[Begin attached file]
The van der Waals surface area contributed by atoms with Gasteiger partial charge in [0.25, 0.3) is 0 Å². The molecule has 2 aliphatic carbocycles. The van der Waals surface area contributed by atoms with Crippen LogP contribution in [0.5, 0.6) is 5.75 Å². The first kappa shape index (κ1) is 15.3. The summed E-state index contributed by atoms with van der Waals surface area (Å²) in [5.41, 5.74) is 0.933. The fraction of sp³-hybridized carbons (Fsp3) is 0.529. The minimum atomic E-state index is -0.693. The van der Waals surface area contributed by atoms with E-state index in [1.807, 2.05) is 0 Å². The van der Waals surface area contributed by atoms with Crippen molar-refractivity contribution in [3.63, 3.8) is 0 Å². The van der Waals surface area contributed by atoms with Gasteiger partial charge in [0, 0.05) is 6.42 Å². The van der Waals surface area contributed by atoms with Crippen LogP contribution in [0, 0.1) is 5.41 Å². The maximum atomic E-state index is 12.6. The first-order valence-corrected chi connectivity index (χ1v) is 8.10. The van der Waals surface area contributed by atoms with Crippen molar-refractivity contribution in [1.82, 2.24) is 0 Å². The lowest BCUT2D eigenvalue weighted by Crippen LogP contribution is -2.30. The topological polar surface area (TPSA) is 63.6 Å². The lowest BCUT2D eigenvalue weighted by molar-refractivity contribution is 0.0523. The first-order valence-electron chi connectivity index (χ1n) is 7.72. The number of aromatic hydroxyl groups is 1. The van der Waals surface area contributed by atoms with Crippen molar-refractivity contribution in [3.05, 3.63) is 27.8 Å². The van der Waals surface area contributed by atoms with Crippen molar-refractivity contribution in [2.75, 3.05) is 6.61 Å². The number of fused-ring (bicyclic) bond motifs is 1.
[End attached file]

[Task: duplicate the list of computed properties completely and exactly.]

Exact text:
The van der Waals surface area contributed by atoms with Gasteiger partial charge in [0.25, 0.3) is 0 Å². The molecule has 2 aliphatic carbocycles. The van der Waals surface area contributed by atoms with Crippen LogP contribution in [0.5, 0.6) is 5.75 Å². The first kappa shape index (κ1) is 15.3. The summed E-state index contributed by atoms with van der Waals surface area (Å²) in [5.41, 5.74) is 0.933. The fraction of sp³-hybridized carbons (Fsp3) is 0.529. The minimum atomic E-state index is -0.693. The van der Waals surface area contributed by atoms with E-state index in [1.807, 2.05) is 0 Å². The van der Waals surface area contributed by atoms with Crippen molar-refractivity contribution in [3.63, 3.8) is 0 Å². The van der Waals surface area contributed by atoms with Gasteiger partial charge in [0, 0.05) is 6.42 Å². The van der Waals surface area contributed by atoms with Crippen LogP contribution in [0, 0.1) is 5.41 Å². The maximum atomic E-state index is 12.6. The first-order valence-corrected chi connectivity index (χ1v) is 8.10. The van der Waals surface area contributed by atoms with Crippen molar-refractivity contribution in [1.82, 2.24) is 0 Å². The lowest BCUT2D eigenvalue weighted by Crippen LogP contribution is -2.30. The topological polar surface area (TPSA) is 63.6 Å². The lowest BCUT2D eigenvalue weighted by molar-refractivity contribution is 0.0523. The first-order valence-electron chi connectivity index (χ1n) is 7.72. The number of aromatic hydroxyl groups is 1. The van der Waals surface area contributed by atoms with Crippen molar-refractivity contribution in [3.05, 3.63) is 27.8 Å². The van der Waals surface area contributed by atoms with Crippen molar-refractivity contribution in [2.75, 3.05) is 6.61 Å². The number of fused-ring (bicyclic) bond motifs is 1.